They consider American history beforeand they also look at modern society in general, including newspapers, movies hte literature. Special attention is paid to the economic forces that have shaped American history. In many of Huizinga’s works, he discusses the play element in culture.
: The Waning of the Middle Ages (): Johan Huizinga: Books
Finally, when his life was drawing to a close, and he was a prisoner of the Nazis, he collected his thoughts on this subject into a book called Homo Ludens: A Study of the Play-Element in Culture. Homo Ludens contains some very interesting ideas, but it presents these ideas in a rather dry and scholarly manner.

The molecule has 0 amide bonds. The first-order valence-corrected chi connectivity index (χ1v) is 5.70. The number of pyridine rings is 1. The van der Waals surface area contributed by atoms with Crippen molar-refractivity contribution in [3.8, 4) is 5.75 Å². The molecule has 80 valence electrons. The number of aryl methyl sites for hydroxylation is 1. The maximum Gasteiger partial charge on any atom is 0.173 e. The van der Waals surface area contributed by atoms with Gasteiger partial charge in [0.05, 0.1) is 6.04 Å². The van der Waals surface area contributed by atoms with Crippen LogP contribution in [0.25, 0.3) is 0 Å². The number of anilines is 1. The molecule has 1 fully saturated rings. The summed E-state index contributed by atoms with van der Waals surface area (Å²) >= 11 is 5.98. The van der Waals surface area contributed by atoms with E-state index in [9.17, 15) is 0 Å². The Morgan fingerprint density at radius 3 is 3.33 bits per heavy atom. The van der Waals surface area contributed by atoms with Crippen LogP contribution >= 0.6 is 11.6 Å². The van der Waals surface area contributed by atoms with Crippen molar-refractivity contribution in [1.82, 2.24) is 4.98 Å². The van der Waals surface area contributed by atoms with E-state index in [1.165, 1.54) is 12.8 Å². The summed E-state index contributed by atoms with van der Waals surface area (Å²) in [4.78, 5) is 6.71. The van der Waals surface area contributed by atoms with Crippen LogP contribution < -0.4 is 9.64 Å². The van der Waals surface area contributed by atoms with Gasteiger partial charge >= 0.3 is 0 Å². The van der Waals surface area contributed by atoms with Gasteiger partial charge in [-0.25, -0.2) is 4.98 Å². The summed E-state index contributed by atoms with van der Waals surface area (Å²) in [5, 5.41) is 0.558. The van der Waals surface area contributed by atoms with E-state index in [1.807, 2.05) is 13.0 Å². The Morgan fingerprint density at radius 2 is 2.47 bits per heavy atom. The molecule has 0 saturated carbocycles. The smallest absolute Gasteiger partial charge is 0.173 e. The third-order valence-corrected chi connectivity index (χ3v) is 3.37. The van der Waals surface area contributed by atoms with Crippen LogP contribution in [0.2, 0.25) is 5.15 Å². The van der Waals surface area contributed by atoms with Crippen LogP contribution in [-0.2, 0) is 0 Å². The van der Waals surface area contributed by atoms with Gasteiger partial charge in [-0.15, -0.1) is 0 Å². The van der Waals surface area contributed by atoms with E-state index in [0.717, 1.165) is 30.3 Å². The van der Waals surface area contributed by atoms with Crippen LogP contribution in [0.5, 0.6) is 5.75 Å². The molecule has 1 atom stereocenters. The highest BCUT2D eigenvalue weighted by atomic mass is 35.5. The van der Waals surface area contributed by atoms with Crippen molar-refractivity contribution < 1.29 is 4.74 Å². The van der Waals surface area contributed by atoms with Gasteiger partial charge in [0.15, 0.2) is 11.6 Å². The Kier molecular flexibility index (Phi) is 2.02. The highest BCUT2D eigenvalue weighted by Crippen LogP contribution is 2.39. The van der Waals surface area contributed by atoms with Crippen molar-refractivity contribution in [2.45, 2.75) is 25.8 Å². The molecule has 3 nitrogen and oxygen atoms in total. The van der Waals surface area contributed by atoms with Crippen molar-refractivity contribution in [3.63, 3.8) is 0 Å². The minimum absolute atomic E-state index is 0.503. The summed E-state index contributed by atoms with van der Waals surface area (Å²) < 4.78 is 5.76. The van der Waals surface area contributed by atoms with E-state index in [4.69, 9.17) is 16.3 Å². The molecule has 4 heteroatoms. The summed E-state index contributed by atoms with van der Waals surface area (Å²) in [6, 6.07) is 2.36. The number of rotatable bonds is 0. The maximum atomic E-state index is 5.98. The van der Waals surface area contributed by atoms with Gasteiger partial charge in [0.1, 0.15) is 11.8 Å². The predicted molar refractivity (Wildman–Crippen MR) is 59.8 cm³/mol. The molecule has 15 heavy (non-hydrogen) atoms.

He argues that play is one of fundamental facts of human life, and is at the root of poetry, music, philosophy – even jurisprudence and war. Anyone interested in plumbing the depths of human nature, anyone interested in the question of why people fight wars, create culture, etc. Huizinga is discussing more than play, he is discussing human nature, the fundamental drives within human nature – “The spirit of playful competition is, as a social impulse, older than culture itself and pervades all life like a veritable ferment.
Ritual grew up in sacred play; poetry was born in play and nourished on play; music and dancing were pure play We have to conclude, therefore, that civilization is, in its earliest phases, played. It does not come from play From until his death in Johan Huizinga was held in detention by the Nazis. Popular European History pages at Age-of-the-Sage Several pages on our site, treating with aspects of nineteenth century European history, have been favored with some degree of popularity, rank highly in some search engines, and receive many visitors.